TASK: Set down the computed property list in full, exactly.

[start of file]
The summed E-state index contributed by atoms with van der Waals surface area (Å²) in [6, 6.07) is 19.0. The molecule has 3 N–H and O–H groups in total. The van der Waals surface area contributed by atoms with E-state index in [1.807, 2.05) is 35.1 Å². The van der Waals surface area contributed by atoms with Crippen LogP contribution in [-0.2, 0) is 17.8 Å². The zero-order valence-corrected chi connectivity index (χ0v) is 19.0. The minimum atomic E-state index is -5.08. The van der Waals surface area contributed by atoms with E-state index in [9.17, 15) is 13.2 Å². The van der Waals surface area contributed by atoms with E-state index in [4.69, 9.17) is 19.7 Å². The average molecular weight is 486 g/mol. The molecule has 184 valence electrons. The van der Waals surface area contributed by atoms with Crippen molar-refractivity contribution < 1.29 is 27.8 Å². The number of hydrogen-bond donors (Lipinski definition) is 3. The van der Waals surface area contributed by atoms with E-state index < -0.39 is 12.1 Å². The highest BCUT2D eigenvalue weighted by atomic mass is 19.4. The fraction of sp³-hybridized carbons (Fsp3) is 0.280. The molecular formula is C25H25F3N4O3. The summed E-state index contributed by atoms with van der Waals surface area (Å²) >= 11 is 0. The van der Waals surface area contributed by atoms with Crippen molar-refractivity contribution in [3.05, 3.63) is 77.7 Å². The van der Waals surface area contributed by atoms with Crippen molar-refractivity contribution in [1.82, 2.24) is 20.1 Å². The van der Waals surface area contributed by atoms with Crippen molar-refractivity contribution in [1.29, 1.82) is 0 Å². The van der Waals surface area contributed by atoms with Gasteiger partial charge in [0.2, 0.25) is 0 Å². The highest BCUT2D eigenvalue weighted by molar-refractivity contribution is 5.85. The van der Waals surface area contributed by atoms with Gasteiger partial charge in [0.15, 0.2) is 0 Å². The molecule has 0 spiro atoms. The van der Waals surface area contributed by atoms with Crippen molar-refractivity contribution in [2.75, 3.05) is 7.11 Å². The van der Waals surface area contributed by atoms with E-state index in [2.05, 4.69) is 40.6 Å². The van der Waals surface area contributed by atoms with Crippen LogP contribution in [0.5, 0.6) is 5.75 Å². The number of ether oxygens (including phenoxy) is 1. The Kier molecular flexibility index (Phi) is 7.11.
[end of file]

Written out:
The summed E-state index contributed by atoms with van der Waals surface area (Å²) in [6, 6.07) is 19.0. The molecule has 3 N–H and O–H groups in total. The van der Waals surface area contributed by atoms with E-state index in [1.807, 2.05) is 35.1 Å². The van der Waals surface area contributed by atoms with Crippen LogP contribution in [-0.2, 0) is 17.8 Å². The zero-order valence-corrected chi connectivity index (χ0v) is 19.0. The minimum atomic E-state index is -5.08. The van der Waals surface area contributed by atoms with E-state index in [9.17, 15) is 13.2 Å². The van der Waals surface area contributed by atoms with E-state index in [4.69, 9.17) is 19.7 Å². The average molecular weight is 486 g/mol. The molecule has 184 valence electrons. The van der Waals surface area contributed by atoms with Crippen molar-refractivity contribution < 1.29 is 27.8 Å². The number of hydrogen-bond donors (Lipinski definition) is 3. The van der Waals surface area contributed by atoms with E-state index < -0.39 is 12.1 Å². The highest BCUT2D eigenvalue weighted by atomic mass is 19.4. The fraction of sp³-hybridized carbons (Fsp3) is 0.280. The molecular formula is C25H25F3N4O3. The summed E-state index contributed by atoms with van der Waals surface area (Å²) >= 11 is 0. The van der Waals surface area contributed by atoms with Crippen molar-refractivity contribution in [3.05, 3.63) is 77.7 Å². The van der Waals surface area contributed by atoms with Crippen molar-refractivity contribution in [1.82, 2.24) is 20.1 Å². The van der Waals surface area contributed by atoms with Crippen molar-refractivity contribution in [1.29, 1.82) is 0 Å². The van der Waals surface area contributed by atoms with Gasteiger partial charge in [0.2, 0.25) is 0 Å². The highest BCUT2D eigenvalue weighted by molar-refractivity contribution is 5.85. The van der Waals surface area contributed by atoms with Gasteiger partial charge in [0.15, 0.2) is 0 Å². The molecule has 0 spiro atoms. The van der Waals surface area contributed by atoms with Crippen molar-refractivity contribution in [2.75, 3.05) is 7.11 Å². The van der Waals surface area contributed by atoms with E-state index in [2.05, 4.69) is 40.6 Å². The van der Waals surface area contributed by atoms with Crippen LogP contribution in [0.5, 0.6) is 5.75 Å². The number of ether oxygens (including phenoxy) is 1. The Kier molecular flexibility index (Phi) is 7.11.